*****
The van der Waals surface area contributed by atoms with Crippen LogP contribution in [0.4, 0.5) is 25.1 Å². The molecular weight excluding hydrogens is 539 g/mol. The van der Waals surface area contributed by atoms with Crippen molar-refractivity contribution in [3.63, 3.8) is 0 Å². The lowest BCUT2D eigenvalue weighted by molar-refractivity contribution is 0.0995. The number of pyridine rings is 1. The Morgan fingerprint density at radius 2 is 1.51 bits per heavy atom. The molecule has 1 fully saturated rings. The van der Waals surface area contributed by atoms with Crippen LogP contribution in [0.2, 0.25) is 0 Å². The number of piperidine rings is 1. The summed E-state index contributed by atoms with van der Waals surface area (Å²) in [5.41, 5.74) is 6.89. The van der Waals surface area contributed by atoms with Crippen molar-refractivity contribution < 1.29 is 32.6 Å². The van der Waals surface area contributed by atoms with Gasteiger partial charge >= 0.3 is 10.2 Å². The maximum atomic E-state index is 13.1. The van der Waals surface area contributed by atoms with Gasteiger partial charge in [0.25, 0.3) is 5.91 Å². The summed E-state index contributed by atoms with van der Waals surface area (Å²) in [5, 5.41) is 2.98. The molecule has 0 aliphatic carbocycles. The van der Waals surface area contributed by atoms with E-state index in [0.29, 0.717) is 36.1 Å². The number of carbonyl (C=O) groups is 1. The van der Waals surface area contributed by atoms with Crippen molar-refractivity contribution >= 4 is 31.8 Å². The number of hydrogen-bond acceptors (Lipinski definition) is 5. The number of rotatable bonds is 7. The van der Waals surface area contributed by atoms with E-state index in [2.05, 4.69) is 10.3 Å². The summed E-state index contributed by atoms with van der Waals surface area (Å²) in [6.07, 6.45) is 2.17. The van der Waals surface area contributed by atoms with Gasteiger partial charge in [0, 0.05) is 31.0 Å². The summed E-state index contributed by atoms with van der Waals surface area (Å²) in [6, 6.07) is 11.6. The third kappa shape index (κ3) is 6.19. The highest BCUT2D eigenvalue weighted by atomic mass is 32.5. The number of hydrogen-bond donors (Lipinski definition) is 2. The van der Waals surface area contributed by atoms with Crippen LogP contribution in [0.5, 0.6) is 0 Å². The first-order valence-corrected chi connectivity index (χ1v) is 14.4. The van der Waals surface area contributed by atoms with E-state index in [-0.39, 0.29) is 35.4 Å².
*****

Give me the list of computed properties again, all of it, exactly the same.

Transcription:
The van der Waals surface area contributed by atoms with Crippen LogP contribution in [0.4, 0.5) is 25.1 Å². The molecular weight excluding hydrogens is 539 g/mol. The van der Waals surface area contributed by atoms with Crippen molar-refractivity contribution in [3.63, 3.8) is 0 Å². The lowest BCUT2D eigenvalue weighted by molar-refractivity contribution is 0.0995. The number of pyridine rings is 1. The Morgan fingerprint density at radius 2 is 1.51 bits per heavy atom. The molecule has 1 fully saturated rings. The van der Waals surface area contributed by atoms with Crippen LogP contribution in [0.2, 0.25) is 0 Å². The number of piperidine rings is 1. The summed E-state index contributed by atoms with van der Waals surface area (Å²) in [5.41, 5.74) is 6.89. The van der Waals surface area contributed by atoms with Crippen molar-refractivity contribution < 1.29 is 32.6 Å². The van der Waals surface area contributed by atoms with Gasteiger partial charge >= 0.3 is 10.2 Å². The maximum atomic E-state index is 13.1. The van der Waals surface area contributed by atoms with Gasteiger partial charge in [0.25, 0.3) is 5.91 Å². The summed E-state index contributed by atoms with van der Waals surface area (Å²) in [5, 5.41) is 2.98. The molecule has 0 aliphatic carbocycles. The van der Waals surface area contributed by atoms with E-state index in [0.29, 0.717) is 36.1 Å². The number of carbonyl (C=O) groups is 1. The van der Waals surface area contributed by atoms with Crippen molar-refractivity contribution >= 4 is 31.8 Å². The number of hydrogen-bond acceptors (Lipinski definition) is 5. The number of rotatable bonds is 7. The van der Waals surface area contributed by atoms with E-state index in [2.05, 4.69) is 10.3 Å². The summed E-state index contributed by atoms with van der Waals surface area (Å²) in [6.07, 6.45) is 2.17. The van der Waals surface area contributed by atoms with Gasteiger partial charge in [0, 0.05) is 31.0 Å². The summed E-state index contributed by atoms with van der Waals surface area (Å²) in [6, 6.07) is 11.6. The third kappa shape index (κ3) is 6.19. The highest BCUT2D eigenvalue weighted by atomic mass is 32.5. The number of hydrogen-bond donors (Lipinski definition) is 2. The van der Waals surface area contributed by atoms with Crippen LogP contribution in [0.5, 0.6) is 0 Å². The first-order valence-corrected chi connectivity index (χ1v) is 14.4. The van der Waals surface area contributed by atoms with E-state index in [-0.39, 0.29) is 35.4 Å².